Ugly syntax:

  • C++
  • Perl
  • PHP
  • Intel assembly
  • Erlang
  • Eiffel

Verbose, unwieldly, and/or awkward syntax... but not what I'd quite call truly ugly:

  • Java
  • C#
  • JavaScript
  • TypeScript
  • Scala
  • Objective-C

I just don't like it syntax:

  • Pascal (Object Pascal, Delphi, Oxygene)
  • SQL
  • Ruby
  • Haskell
  • LISP

Nice syntax:

  • CoffeeScript
  • C
  • Python
  • D (...basically redoes C++ syntax so it doesn't suck)
  • OCaml or F#
  • Lua
  • 6502 assembly
  • 68000 assembly
  • Prolog (... the syntax is nice; the language is painful)

Syntax that I'm not sufficiently familiar with to find the flaws, but I bet I'd find it nice, or at least not ugly:

  • Swift
  • Go
  • Kotlin
  • Groovy
  • Boo
  • Ada

You put OCaml in "nice syntax" and Haskell in "don't like". I've learned programming mostly with OCaml so I love it but I've been considering also learning Haskell, since I believe it is more popular. Would you say your view why you don't like Haskell? :)


I think plain OCaml and Haskell are probably about tied for popularity.

If you include F# as a kind of OCaml (since it is pretty much OCaml for .NET, as a first-class supported citizen by Microsoft), then OCaml wins the popularity contest in a landslide.

If you are deciding between Haskell versus Scala or Clojure ... well, I think either Scala or Clojure have Haskell beat.

Haskell is a pure FP.

Clojure is Lisp with FP added. (Normally targeting JVM, but can target .NET or transpile to JavaScript. Probably a bother to target .NET or JS.)

Scala is OO, with FP; targeting JVM. (In contrast to F# which is FP, with OO added in order to support .NET requirements.)

I find it fascinating that you think that Haskell uglier than OCaml! As a new hobby/amateur programmer, I find that your description of the two languages is the exact opposite. I know nothing of OCaml but just looking at comparisons of code and it seems that both languages are similar but Haskell is cleaner and has some nicer syntax options, especially when it comes to function composition.


I find OCaml's syntax to be very, very clean, and Haskell's syntax to be unnecessary awkward and clumsy. YMMV.

Well I like the globally unambiguous (except for variants with parameters arguably) and above all unforgiving syntax of ocaml so I will surely agree :)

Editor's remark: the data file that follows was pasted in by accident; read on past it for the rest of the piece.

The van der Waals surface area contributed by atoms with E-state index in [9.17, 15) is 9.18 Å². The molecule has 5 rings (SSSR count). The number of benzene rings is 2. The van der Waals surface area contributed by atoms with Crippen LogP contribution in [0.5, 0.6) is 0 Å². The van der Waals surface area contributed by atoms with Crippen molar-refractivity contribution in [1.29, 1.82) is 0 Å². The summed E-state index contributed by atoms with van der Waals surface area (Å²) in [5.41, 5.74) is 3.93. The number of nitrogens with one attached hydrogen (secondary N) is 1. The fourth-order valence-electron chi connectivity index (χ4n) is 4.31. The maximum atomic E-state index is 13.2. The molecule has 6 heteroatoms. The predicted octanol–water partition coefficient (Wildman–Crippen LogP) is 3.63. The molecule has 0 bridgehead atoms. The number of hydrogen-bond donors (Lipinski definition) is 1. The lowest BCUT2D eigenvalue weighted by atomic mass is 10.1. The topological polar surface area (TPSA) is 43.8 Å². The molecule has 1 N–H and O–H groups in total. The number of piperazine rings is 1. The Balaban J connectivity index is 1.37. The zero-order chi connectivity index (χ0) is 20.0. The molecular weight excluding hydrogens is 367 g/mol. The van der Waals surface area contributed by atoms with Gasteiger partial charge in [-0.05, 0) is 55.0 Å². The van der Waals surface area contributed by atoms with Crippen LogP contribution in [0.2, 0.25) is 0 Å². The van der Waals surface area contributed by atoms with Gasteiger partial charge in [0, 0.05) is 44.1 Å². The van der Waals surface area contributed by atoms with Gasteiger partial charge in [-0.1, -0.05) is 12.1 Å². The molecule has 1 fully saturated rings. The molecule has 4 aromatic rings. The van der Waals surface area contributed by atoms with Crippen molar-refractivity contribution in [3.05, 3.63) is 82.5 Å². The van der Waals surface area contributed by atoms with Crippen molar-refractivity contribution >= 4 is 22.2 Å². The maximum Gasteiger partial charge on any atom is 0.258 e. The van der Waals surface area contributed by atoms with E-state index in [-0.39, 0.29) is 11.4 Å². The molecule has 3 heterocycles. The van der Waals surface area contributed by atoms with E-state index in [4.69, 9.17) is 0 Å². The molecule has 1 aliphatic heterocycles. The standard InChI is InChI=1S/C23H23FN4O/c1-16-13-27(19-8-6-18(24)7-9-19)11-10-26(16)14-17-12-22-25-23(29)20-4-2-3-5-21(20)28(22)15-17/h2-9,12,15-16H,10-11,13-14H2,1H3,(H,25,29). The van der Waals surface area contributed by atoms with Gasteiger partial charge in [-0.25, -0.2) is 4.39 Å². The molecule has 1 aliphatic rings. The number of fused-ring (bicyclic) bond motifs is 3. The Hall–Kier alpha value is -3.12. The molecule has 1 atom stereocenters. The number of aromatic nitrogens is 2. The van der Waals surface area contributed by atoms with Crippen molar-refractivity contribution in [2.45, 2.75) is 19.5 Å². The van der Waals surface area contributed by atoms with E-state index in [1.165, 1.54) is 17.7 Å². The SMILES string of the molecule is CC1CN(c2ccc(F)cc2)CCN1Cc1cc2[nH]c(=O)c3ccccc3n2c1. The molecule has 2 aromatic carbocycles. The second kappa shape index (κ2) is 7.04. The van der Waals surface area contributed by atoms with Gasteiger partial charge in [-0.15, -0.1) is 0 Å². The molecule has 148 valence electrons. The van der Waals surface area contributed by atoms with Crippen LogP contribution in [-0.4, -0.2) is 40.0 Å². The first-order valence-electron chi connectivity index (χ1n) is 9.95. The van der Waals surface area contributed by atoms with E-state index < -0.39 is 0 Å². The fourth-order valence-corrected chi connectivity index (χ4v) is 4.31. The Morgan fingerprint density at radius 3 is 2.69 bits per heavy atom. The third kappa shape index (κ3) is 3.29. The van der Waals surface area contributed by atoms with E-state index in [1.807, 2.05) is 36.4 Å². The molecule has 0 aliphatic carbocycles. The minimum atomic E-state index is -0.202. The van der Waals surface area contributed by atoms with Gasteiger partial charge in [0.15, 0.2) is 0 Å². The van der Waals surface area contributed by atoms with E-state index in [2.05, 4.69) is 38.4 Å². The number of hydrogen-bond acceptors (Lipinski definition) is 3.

I am an amateur and seeking what to learn. It seems that Haskell is the holy grail of functional programming. I think OCaml only has success because it caught on in certain European Universities (especially in France).

In terms of popularity though, it seems that its reputation fro being too difficult has held it back. However, there are enough people that tell you that Scala sucks as a functional programming language. I tried starting it, and it's just ugly and tedious.

Anyway, as you are an OCaml expert maybe something like this will help you

Thank you for you interest.

Since you are seeking what to learn, and you are enjoying Haskell, I would say stick with Haskell.

Programming languages are tools. If Haskell can handle the kinds of problems that you are working on, then that's a good tool for the job.

If you discover a programming challenge that Haskell is not the right tool for the job, then that would be a good time to consider alternative languages.

Regardless, Haskell will teach you a lot of good programming habits. And those good habits will be applicable to any other programming language you learn in the future.


Wish I got to write in 6502 assembly... My OS professor made us write the machine code direct... and those 16 bit words were virtual, but the chip was designed so that the least significant byte was first... so you have to invert your variables HEX notation...

I still have nightmares.


Go: can confirm at least not ugly.
Potential conflict of interest: am in love with Go.


Intel's assembly syntax is really gorgeous when compared to AT&T's syntax


It's not the Intel vs AT&T syntax that is the problem, it's the 80x86, Itanium and AMD64 syntax that is the problem.